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The student news site of Colonia High School

The Declaration

The student news site of Colonia High School

The Declaration

Women in the car industry

4.3%25+of+woman+under+the+hood+of+a+car
Photo Credit: Photo via Wikicommons under creative commons license
4.3% of woman under the hood of a car

Women have come a long way in the car industry. From being a rare sight on the manufacturing floor to now holding key positions in top car companies, women have made significant strides in the industry. Women face challenges in the car industry and fight to overcome them.

The car industry has traditionally been a male-dominated industry. According to the National Institute for Automotive service excellence, women make up only 2% of auto mechanics and technicians. Women also hold less than 10% of executive positions in the automotive industry.

CHALLENGES:

One of the biggest challenges women face in the car industry is discrimination. Women are often subjected to sexist remarks and harassment on the job. They are also paid less than their male counterparts for doing the same job. Women have had to fight hard to prove themselves in the industry and to be taken seriously.

Another challenge women face in the car industry is the lack of female role models. Women who work in the industry often feel isolated and alone. They do not have many female colleagues to turn to for advice and support. This can make it difficult for women to advance in their careers and to feel confident in their abilities.

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Despite these challenges, women have made significant progress in the car industry. They have proven themselves to be just as capable as men and have held key positions in top car companies.

THE SIGNIFICANCE:

These women have broken down barriers and challenged stereotypes, paving the way for future generations of women to succeed in the industry. Here are just a few examples of women who have left their mark on the car industry.

One of the most notable women in the car industry is Mary Barra, the CEO of General Motors. Mary Barra is the current CEO of General Motors, a position she has held since 2014. She is the first woman to lead a major global automaker. Barra has been credited with helping to turn around GM’s fortunes and improve its corporate culture.
Prior to becoming CEO, Barra spent over three decades at GM, working her way up from an entry- level position to become a top executive. Her innovation and customer satisfaction is what she’s known for. She recognized as one of the most powerful women in business.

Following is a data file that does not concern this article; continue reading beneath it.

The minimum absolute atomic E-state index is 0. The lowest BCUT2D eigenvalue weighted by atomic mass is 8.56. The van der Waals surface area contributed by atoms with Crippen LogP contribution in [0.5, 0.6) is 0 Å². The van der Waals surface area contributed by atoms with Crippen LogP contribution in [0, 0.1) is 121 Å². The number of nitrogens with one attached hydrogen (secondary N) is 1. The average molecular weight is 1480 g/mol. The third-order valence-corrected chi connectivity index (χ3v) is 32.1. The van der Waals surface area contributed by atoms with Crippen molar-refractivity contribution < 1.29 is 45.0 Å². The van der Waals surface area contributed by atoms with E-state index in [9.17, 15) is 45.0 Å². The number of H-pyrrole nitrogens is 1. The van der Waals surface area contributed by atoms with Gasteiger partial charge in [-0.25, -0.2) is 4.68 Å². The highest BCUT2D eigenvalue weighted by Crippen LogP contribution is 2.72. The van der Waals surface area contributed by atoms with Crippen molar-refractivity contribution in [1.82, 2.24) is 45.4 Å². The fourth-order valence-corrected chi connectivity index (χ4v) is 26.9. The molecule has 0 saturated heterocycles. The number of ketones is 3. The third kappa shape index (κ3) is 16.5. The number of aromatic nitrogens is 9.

Another woman who has made a name for herself in the car industry is Linda Jackson. Jackson is the CEO of Citroën and has been credited with turning the company around. She has been recognized for her leadership skills and has won numerous awards for her contributions to the industry.

One woman who has made a significant contribution to the design of cars is Shiro Nakamura. Nakamura is the former chief creative officer for Nissan and has been credited with creating some of the company.

These women have broken down barriers and challenged stereotypes, paving the way for future generations of women to succeed in the industry. Here are just a few examples of women who have left their mark on the car industry.

 

OTHER CONTRIBUTIONS:

Women have made significant contributions to the car industry in a number of ways.

  1. Design and engineering:

Women have been involved in car design and engineering for many years, contributing to the development of innovative technologies and designs. For example, Florence Lawrence invented the first automatic signaling arm for cars in 1914, which later became the basis for turn signals.

2. Racing:

Women were involved in racing since the early days of the sport but as pit-bunnies or navigation technicians.  In the 1950s, Denise McCluggage competed in several major Motorsport events breaking the barrier for women in the sport. She later became a respected automotive journalist. McCluggage later became a respected automotive journalist, writing for publications such as Sports Illustrated and The New York Times.

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    Andrew ReganSep 19, 2023 at 4:33 pm

    What facts do you have for any of this. Maybe women do only make a few percent of auto mechanics, but men make up a very small percentage of nurses, where are the articles about ending sexism against men in that industry.

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Women in the car industry